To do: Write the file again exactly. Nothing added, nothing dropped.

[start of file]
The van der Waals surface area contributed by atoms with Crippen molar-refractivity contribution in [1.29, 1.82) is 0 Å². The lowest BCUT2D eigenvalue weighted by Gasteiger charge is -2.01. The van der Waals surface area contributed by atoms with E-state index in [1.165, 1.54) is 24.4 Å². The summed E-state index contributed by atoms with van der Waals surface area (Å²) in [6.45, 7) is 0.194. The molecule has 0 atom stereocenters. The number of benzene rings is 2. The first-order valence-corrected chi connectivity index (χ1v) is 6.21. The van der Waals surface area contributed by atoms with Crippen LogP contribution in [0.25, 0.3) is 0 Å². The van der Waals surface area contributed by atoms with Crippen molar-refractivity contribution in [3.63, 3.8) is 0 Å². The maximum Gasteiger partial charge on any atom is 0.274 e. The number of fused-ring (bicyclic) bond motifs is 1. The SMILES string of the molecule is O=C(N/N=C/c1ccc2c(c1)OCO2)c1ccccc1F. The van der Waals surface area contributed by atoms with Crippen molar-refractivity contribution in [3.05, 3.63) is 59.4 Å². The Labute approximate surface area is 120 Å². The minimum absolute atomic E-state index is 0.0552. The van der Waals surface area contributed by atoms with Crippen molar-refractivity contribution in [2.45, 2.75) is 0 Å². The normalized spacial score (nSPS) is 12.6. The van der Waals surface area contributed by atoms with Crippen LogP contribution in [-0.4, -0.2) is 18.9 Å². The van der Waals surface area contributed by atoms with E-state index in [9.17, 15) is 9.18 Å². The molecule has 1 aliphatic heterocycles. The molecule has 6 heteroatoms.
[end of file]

The van der Waals surface area contributed by atoms with Crippen molar-refractivity contribution in [1.29, 1.82) is 0 Å². The lowest BCUT2D eigenvalue weighted by Gasteiger charge is -2.01. The van der Waals surface area contributed by atoms with E-state index in [1.165, 1.54) is 24.4 Å². The summed E-state index contributed by atoms with van der Waals surface area (Å²) in [6.45, 7) is 0.194. The molecule has 0 atom stereocenters. The number of benzene rings is 2. The first-order valence-corrected chi connectivity index (χ1v) is 6.21. The van der Waals surface area contributed by atoms with Crippen LogP contribution in [0.25, 0.3) is 0 Å². The van der Waals surface area contributed by atoms with Crippen molar-refractivity contribution in [3.63, 3.8) is 0 Å². The maximum Gasteiger partial charge on any atom is 0.274 e. The number of fused-ring (bicyclic) bond motifs is 1. The SMILES string of the molecule is O=C(N/N=C/c1ccc2c(c1)OCO2)c1ccccc1F. The van der Waals surface area contributed by atoms with Crippen molar-refractivity contribution in [3.05, 3.63) is 59.4 Å². The Labute approximate surface area is 120 Å². The minimum absolute atomic E-state index is 0.0552. The van der Waals surface area contributed by atoms with Crippen molar-refractivity contribution in [2.45, 2.75) is 0 Å². The normalized spacial score (nSPS) is 12.6. The van der Waals surface area contributed by atoms with Crippen LogP contribution in [-0.4, -0.2) is 18.9 Å². The van der Waals surface area contributed by atoms with E-state index in [9.17, 15) is 9.18 Å². The molecule has 1 aliphatic heterocycles. The molecule has 6 heteroatoms.